If you were to make a game about Alice exploring a twisted, violent version of Wonderland, what kind of game would it be? A standard platformer and brawler? I'd hope not, though that's exactly what developer Spicy Horse chose to make. But what's done is done, so what's it like to hop around their dark, demented Wonderland?
It's so boring.
As I see it, there are two big reasons for that. The first is the complete lack of imagination in what, exactly, you're doing in Wonderland. Every action you'll take can be broken down into one of three categories: Platforming, combat, and puzzle-solving, none of which the game does particularly well.
The platforming is pretty dull by modern standards, and quickly falls into a very mechanical routine. You'll jump from one floating platform to the next, sometimes riding air currents up, until you get stuck and have no clue where to go next, but the solution is always the same: find a lever to pull or a switch to hit. Then you keep going. There's nothing particularly interesting or fun about it, and it feels like a chore most of the time.
There's nothing particularly interesting or fun about it, and it feels like a chore most of the time.
Fighting against angry playing cards, ghost pirates, and samurai wasps fares a bit better than the dusty platforming, but it suffers from being a little too mindless, a little too button-mashy, and a little too imprecise. The fact that it's also more difficult than you'd want it to be only compounds those problems. Pretty early on, I turned the difficulty down to easy so I could just burn through it faster. I don't even really understand why it's thematically relevant to turn Alice into Kratos Jr. in the first place; it's as out of place for Alice to be engaging in a typical hack-and-slash as it was last year for Dante.
And the puzzle-solving, if you can call it that, is just so mind-numbingly easy that it becomes nothing more than busywork to do between platforming and fighting. Sometimes, you'll have to rearrange a scrambled picture, but only after you arbitrarily collect the parts first. Other times, you'll move pieces on a chess board. They're more tedious than anything else, but as a break from the rest of the game, they're passable.
The second reason why Alice is so boring is that it just goes on and on and on. After the first couple hours, you'll have seen pretty much everything Alice has to offer, but Spicy Horse had no grasp of when enough was enough. It doesn't matter what crazy, visually distinctive backdrop the game has you moving through, you'll be doing the exact same stuff on all of them. There are enough ideas in Alice to make it a unique and quirky six to eight-hour experience, but instead, Spicy Horse spreads those ideas thin for over 20 hours, forever cementing the argument that a game's length has no bearing on its value; it's the quality of the experience that matters, and Alice: Madness Returns is absolutely dreadful.
It would seem that the draw, then, would be Alice's unhinged sense of style. And sure enough, that's probably the only redeeming thing about the game. At times, when Alice's world opens up and gives you a crisp, colorful vista to look at instead of a dim, featureless corridor, Wonderland can be a strange and alluring place. The scenery I enjoyed most, for example, had me jumping along giant playing cards in the sky that appeared out of nowhere, leading me through the clouds to floating castles of cards.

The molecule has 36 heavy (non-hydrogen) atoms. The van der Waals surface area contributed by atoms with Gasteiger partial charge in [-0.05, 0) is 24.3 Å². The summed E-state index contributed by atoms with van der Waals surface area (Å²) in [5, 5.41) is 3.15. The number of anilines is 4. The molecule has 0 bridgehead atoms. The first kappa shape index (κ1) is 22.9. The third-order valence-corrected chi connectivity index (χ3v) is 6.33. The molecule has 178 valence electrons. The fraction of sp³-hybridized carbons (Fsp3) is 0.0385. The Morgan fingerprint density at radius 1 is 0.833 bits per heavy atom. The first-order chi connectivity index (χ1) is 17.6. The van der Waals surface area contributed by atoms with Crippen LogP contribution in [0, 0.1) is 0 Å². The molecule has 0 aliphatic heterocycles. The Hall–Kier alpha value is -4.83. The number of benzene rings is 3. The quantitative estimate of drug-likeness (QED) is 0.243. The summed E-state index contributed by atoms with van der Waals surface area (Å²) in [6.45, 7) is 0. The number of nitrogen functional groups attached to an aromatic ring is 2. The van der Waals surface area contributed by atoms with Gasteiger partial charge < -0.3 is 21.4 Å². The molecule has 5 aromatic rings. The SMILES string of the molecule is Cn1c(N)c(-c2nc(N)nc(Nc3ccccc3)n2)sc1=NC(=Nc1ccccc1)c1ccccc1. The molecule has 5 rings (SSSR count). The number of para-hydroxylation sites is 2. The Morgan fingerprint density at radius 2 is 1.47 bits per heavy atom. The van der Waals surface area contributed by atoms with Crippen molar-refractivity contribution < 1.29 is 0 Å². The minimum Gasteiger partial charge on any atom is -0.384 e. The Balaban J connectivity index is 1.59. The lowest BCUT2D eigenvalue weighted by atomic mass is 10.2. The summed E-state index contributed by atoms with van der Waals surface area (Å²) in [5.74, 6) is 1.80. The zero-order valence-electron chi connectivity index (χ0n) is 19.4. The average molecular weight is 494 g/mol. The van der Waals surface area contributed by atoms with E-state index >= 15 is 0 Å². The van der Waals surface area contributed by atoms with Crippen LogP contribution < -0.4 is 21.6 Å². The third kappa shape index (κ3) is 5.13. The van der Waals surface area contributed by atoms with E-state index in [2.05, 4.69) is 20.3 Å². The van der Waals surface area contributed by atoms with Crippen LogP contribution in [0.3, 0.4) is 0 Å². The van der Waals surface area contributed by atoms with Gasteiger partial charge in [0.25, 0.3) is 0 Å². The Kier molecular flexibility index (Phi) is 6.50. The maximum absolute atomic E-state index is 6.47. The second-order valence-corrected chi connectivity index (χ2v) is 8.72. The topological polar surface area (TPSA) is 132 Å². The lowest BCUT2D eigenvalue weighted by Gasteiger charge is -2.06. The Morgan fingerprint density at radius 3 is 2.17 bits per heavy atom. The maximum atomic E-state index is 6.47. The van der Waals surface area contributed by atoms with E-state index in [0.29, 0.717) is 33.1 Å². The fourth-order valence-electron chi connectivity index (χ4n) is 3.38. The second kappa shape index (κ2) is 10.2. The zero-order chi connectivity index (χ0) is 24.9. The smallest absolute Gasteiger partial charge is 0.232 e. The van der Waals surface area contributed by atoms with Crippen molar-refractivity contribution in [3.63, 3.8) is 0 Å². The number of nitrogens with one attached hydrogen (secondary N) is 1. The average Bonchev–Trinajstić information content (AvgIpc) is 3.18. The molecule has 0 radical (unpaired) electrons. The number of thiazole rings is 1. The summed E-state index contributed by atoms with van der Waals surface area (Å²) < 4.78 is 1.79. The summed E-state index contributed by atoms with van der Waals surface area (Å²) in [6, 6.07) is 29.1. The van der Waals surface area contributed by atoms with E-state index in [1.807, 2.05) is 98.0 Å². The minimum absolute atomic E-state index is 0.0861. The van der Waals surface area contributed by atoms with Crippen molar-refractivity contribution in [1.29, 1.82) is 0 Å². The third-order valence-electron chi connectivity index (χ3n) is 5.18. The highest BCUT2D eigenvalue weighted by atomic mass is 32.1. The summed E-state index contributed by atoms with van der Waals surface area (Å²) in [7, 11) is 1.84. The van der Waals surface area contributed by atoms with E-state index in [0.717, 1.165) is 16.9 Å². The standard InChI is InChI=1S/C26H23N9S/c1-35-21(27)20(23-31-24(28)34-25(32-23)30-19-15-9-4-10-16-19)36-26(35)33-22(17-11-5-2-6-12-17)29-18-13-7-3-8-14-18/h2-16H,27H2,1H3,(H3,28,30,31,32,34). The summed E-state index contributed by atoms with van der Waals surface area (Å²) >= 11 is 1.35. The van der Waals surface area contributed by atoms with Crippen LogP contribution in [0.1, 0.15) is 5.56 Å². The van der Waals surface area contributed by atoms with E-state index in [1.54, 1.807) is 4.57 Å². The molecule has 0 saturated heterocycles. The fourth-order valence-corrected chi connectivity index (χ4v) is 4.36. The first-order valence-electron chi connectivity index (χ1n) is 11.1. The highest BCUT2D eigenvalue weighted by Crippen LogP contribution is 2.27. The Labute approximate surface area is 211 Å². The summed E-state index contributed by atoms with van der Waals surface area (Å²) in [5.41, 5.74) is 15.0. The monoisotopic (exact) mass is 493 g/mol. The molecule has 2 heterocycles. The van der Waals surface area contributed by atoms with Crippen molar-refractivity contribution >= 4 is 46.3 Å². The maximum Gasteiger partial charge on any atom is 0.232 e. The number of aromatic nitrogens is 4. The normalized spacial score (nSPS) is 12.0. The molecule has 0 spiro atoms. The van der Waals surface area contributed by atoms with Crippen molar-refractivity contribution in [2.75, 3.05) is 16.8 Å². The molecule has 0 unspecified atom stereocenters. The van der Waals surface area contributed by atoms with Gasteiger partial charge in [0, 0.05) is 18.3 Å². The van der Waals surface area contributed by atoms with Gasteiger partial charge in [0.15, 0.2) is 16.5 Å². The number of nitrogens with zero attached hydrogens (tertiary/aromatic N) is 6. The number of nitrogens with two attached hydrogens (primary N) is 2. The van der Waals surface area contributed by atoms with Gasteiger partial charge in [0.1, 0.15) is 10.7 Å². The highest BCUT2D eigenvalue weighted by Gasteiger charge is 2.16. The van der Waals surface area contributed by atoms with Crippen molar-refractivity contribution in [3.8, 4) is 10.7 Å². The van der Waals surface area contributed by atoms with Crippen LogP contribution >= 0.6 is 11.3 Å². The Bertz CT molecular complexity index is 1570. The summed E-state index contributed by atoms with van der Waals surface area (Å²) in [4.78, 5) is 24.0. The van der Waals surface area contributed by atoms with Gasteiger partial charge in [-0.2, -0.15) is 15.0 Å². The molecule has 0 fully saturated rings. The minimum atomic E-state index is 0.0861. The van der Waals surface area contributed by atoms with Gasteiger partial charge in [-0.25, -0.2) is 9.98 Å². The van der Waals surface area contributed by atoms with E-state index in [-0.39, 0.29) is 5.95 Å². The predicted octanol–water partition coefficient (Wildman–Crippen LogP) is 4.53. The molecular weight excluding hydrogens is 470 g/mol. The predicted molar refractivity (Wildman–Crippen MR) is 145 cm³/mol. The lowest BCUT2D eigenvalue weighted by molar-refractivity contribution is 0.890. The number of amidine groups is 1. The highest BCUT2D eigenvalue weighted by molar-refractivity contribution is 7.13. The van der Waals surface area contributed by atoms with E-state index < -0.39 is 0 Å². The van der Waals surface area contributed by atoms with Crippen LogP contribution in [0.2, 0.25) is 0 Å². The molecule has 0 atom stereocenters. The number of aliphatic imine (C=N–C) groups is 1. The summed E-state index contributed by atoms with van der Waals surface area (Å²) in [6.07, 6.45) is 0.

And yet, that section was over after about 10 minutes, representing the one and only time the game didn't wait until I had already been sick of an environment for at least an hour before finally refreshing the scenery.
Alice's story moves at a snail's pace, and suffers for it.
Truth be told, since so much of the game had me trudging through banal, monotonous caves, without the Cheshire Cat popping in every once in awhile, I probably would've forgotten that it was set in Wonderland at all. It's the loosest of associations, defined mostly by brief cameos from gnarled caricatures of faces you'll recognize. So for me, Alice's humdrum version of Wonderland was not a draw at all.
The tale woven in this Wonderland is far less interesting than it should've been, again crippled by a severe lack of creativity and a misguided need to stretch the game's length well beyond reason. Alice's struggle to remember her repressed memories of her family's death by fire, forcing a mental retreat into a Wonderland in shambles, should be fascinating, and at times, it is. But it became much harder for me to care when every time I'd meet new character, the first thing he'd do is send me on several hours-long fetch quests at once. Alice's story moves at a snail's pace, and suffers for it.
What also made it difficult to appreciate the story were the between-level cutscenes that, while gorgeous and gleefully aberrant, had such awful sound mixing that I had to turn subtitles on to hear anything that characters were saying. Weird technical issues like that cropped up throughout the game and really detracted from the experience, like getting stuck in the level geometry and needing to restart the game. Or odd hitches where the game would freeze for a moment whenever I'd pick up one of Alice's collectable memories. Or the inconsistent framerate that made the few music-based timing challenges almost impossible.
It's stunning to me that a game set in Wonderland can be so unimaginative. What should have been a delightfully bizarre and psychedelic experience ended up being an all too sobering example of why games shouldn't be padded out.
Alice: Madness Returns / $59.99 / PS3 [reviewed], 360, PC